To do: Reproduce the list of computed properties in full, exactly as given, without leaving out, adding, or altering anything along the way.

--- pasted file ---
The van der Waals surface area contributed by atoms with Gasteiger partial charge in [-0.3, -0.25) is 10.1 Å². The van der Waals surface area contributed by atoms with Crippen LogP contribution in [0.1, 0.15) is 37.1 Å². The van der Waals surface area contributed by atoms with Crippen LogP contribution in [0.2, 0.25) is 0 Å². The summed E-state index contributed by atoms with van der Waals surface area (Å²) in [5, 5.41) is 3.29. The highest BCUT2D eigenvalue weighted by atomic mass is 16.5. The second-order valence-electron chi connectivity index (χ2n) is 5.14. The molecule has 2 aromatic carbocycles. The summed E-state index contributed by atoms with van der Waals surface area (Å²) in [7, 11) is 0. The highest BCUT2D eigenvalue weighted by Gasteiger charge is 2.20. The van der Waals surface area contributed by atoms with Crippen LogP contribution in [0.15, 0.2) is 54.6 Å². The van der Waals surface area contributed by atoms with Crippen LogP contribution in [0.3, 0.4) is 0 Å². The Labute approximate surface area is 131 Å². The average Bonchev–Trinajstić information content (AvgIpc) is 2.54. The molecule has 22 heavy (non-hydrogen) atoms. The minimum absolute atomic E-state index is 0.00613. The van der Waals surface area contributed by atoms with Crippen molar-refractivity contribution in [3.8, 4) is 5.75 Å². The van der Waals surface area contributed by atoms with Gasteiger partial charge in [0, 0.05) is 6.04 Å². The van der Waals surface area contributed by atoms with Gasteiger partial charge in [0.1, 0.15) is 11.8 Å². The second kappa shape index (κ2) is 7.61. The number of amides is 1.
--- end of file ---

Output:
The van der Waals surface area contributed by atoms with Gasteiger partial charge in [-0.3, -0.25) is 10.1 Å². The van der Waals surface area contributed by atoms with Crippen LogP contribution in [0.1, 0.15) is 37.1 Å². The van der Waals surface area contributed by atoms with Crippen LogP contribution in [0.2, 0.25) is 0 Å². The summed E-state index contributed by atoms with van der Waals surface area (Å²) in [5, 5.41) is 3.29. The highest BCUT2D eigenvalue weighted by atomic mass is 16.5. The second-order valence-electron chi connectivity index (χ2n) is 5.14. The molecule has 2 aromatic carbocycles. The summed E-state index contributed by atoms with van der Waals surface area (Å²) in [7, 11) is 0. The highest BCUT2D eigenvalue weighted by Gasteiger charge is 2.20. The van der Waals surface area contributed by atoms with Crippen LogP contribution in [0.15, 0.2) is 54.6 Å². The van der Waals surface area contributed by atoms with Crippen LogP contribution in [0.3, 0.4) is 0 Å². The Labute approximate surface area is 131 Å². The average Bonchev–Trinajstić information content (AvgIpc) is 2.54. The molecule has 22 heavy (non-hydrogen) atoms. The minimum absolute atomic E-state index is 0.00613. The van der Waals surface area contributed by atoms with Crippen molar-refractivity contribution in [3.8, 4) is 5.75 Å². The van der Waals surface area contributed by atoms with Gasteiger partial charge in [0, 0.05) is 6.04 Å². The van der Waals surface area contributed by atoms with Gasteiger partial charge in [0.1, 0.15) is 11.8 Å². The second kappa shape index (κ2) is 7.61. The number of amides is 1.